Before I answer the question “Should I hire a CRM administrator?,” it is important to understand the different roles and skills required to ensure success with your CRM efforts. Many organizations fall into the trap of thinking “…I have a CRM administrator, they can do it all…,” only to be extremely disappointed and frustrated when they don’t get the results they are looking for. To help you understand the division of labor, let me go through each of the roles, detailing the experience and skills needed to be successful in each.
CRM Solution Architect
The Solution Architect is a critical member of a successful CRM project team when there are elements of the project that fall outside the core product. Their job is to envision and design a system, encompassing all the different systems, that gives the executive team the results they need and makes user’s lives easier. That is a pretty big and hairy job requiring years of both technology and business process experience. Making a mistake in the architecture stage of a CRM project can be extremely costly, both financially and in staff frustration. There is nothing worse than rolling out a new process and engaging users, only to find that a month after adoption, your CRM team needs to change the process again. I bet many of you reading this have been a party to that at one time or another.
Not every CRM project requires a Solution Architect and it is very unlikely you will have a person with the skills and experience needed for this role sitting around your office. Do yourself a favor and hire a consultant who specializes in CRM and business architecture when you have the need. The amount of money you spend outsourcing this role, is nothing compared to the money you will lose on a failed system.
The developer is also an important, but not always needed, part of the CRM project team. It is their knowledge of what can and can’t be done programmatically that can make the biggest impact on the user experience. In the almost two decades I have been doing CRM consulting some of the most impacting modifications have been small, but required coding behind the scenes. I might note, it would not be the type of code you would find by doing a Google search, so you want someone who truly understands the product customization model. Stay away from the “hacker” whenever possible. There is nothing wrong with experimenting and learning, but be sure the technical foundation is there first! Avoid the temptation of agreeing to let your administrator install some cool code they found on the internet. Even if it appears to work, that little piece of code could be quietly killing your CRM system because it was not well designed.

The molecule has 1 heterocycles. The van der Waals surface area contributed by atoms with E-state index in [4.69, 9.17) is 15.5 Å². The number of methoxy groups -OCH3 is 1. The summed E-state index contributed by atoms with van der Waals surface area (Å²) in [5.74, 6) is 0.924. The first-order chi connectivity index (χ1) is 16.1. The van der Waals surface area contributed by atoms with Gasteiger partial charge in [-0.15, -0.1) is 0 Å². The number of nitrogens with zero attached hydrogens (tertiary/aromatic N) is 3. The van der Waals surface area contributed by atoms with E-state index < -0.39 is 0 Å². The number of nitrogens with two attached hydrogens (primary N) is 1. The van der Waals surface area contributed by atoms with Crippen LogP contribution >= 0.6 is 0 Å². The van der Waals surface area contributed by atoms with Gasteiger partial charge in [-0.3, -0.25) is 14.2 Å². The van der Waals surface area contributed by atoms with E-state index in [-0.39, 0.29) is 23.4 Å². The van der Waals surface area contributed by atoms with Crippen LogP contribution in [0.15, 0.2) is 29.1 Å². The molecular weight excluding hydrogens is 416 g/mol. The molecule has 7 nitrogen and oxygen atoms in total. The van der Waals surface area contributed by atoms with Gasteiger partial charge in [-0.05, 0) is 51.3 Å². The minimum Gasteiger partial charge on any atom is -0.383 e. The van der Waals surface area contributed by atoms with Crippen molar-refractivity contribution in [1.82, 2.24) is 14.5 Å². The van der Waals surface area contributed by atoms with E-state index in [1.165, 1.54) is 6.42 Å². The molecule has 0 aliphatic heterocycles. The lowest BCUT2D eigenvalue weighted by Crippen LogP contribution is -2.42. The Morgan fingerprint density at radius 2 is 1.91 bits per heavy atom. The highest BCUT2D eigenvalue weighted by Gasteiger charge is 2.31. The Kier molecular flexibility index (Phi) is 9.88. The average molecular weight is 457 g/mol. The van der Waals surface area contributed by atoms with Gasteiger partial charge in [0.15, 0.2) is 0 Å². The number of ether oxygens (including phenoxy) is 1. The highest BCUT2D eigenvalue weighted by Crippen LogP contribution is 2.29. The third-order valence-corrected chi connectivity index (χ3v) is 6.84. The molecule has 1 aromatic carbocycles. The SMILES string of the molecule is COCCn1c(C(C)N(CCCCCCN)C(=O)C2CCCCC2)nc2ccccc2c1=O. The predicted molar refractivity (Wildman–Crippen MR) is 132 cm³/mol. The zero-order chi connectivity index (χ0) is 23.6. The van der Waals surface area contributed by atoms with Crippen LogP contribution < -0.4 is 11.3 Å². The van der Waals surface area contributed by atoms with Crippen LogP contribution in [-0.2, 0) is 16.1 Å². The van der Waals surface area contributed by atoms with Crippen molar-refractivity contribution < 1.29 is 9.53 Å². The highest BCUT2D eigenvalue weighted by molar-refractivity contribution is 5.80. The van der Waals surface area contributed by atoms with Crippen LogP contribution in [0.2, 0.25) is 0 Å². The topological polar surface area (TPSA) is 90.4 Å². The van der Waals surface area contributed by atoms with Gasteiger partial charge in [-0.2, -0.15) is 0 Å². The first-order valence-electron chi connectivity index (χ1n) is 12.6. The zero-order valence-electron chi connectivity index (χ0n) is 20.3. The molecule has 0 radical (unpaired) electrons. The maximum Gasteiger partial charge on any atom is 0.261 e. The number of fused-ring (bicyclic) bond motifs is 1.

Realistically, you will rarely need a full time developer. If you have one on staff, there is a good chance they are not completely utilized. Whoever you are trusting as your CRM support partner probably has several developers they work with on a per project basis.
The CRM administrator role is arguably the most important part of your CRM team. Their role is really that of a super-user; someone you can turn to when you need a report printed, need supplemental user training, or a marketing campaign executed. Let’s face it, CRM can be complicated. One week of vacation can completely erase any recollection of anything in or about CRM from your teams mind! You want someone you and your team can turn to when that happens.
Given the importance of the CRM administrator in your overall project success, it is critical that they are certified and experienced on the latest CRM version and that CRM administration is all they do. CRM is as much experience as it is knowledge. If they are not working in the product every day, it will be hard to build the type experience needed. The product is simply too complicated and rapidly evolving to really be effective if they are only spending part of their time on CRM. If you you don’t have enough time or budget to dedicate a someone to CRM full-time, you will be doing yourself a big favor by seeking a partner who can provide an outsourced or fractional CRM administrator.
Ok, Should I Hire a CRM Administrator?
I think the answer is absolutely dependent on your situation. For companies having fewer than 250 CRM users, hiring a fractional CRM administrator is probably your best option. Even if there is a long list of things you want to accomplish with CRM, your team will probably not be able to adopt the changes at the rate you make them. That will mean your CRM administrator will likely find themselves with lots of free time. Also, most CRM administrators are thirsty to learn and experiment. They will likely not last long on your team if the work is constant. Trust me, there is no shortage of demand out there for experienced, certified CRM administrators.
If you do hire a CRM administrator, keep in mind they are only one of three roles. Falling into the trap of thinking your CRM administrator is actually all three will most likely lead to bad results.
I hope these thoughts have helped put some questions to rest in your mind. Good luck!